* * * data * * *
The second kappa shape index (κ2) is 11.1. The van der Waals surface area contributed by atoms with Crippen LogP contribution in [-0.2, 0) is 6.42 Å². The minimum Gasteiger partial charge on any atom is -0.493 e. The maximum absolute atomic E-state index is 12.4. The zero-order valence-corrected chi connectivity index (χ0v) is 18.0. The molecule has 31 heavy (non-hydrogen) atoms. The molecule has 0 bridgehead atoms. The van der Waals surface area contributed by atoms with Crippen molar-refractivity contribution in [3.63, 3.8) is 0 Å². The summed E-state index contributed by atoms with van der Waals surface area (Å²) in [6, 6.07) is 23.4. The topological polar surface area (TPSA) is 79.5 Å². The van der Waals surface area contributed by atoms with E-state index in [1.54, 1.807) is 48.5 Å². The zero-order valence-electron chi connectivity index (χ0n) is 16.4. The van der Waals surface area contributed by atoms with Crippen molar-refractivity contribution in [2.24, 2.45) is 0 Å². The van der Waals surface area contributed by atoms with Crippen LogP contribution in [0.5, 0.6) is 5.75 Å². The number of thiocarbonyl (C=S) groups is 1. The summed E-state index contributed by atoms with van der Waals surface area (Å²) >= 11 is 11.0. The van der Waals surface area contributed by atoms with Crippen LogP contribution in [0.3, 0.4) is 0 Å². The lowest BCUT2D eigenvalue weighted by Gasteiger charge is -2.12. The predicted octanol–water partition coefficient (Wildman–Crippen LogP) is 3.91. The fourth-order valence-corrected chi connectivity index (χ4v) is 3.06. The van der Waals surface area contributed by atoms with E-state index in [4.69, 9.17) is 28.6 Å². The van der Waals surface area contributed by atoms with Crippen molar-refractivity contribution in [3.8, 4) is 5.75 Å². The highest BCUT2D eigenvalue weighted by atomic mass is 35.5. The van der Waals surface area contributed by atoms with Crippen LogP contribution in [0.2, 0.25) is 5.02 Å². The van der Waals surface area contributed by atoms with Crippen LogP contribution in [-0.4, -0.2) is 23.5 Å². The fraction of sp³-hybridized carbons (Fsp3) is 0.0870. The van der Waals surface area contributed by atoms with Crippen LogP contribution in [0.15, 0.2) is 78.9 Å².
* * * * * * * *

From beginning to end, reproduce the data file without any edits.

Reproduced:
The second kappa shape index (κ2) is 11.1. The van der Waals surface area contributed by atoms with Crippen LogP contribution in [-0.2, 0) is 6.42 Å². The minimum Gasteiger partial charge on any atom is -0.493 e. The maximum absolute atomic E-state index is 12.4. The zero-order valence-corrected chi connectivity index (χ0v) is 18.0. The molecule has 31 heavy (non-hydrogen) atoms. The molecule has 0 bridgehead atoms. The van der Waals surface area contributed by atoms with Crippen molar-refractivity contribution in [3.63, 3.8) is 0 Å². The summed E-state index contributed by atoms with van der Waals surface area (Å²) in [6, 6.07) is 23.4. The topological polar surface area (TPSA) is 79.5 Å². The van der Waals surface area contributed by atoms with E-state index in [1.54, 1.807) is 48.5 Å². The zero-order valence-electron chi connectivity index (χ0n) is 16.4. The van der Waals surface area contributed by atoms with Crippen molar-refractivity contribution in [2.24, 2.45) is 0 Å². The van der Waals surface area contributed by atoms with Crippen LogP contribution in [0.5, 0.6) is 5.75 Å². The number of thiocarbonyl (C=S) groups is 1. The summed E-state index contributed by atoms with van der Waals surface area (Å²) >= 11 is 11.0. The van der Waals surface area contributed by atoms with Crippen LogP contribution in [0.3, 0.4) is 0 Å². The lowest BCUT2D eigenvalue weighted by Gasteiger charge is -2.12. The predicted octanol–water partition coefficient (Wildman–Crippen LogP) is 3.91. The fourth-order valence-corrected chi connectivity index (χ4v) is 3.06. The van der Waals surface area contributed by atoms with E-state index in [4.69, 9.17) is 28.6 Å². The van der Waals surface area contributed by atoms with Crippen molar-refractivity contribution in [3.8, 4) is 5.75 Å². The highest BCUT2D eigenvalue weighted by atomic mass is 35.5. The van der Waals surface area contributed by atoms with Crippen LogP contribution in [0.2, 0.25) is 5.02 Å². The van der Waals surface area contributed by atoms with Crippen LogP contribution in [-0.4, -0.2) is 23.5 Å². The fraction of sp³-hybridized carbons (Fsp3) is 0.0870. The van der Waals surface area contributed by atoms with Crippen LogP contribution in [0.15, 0.2) is 78.9 Å².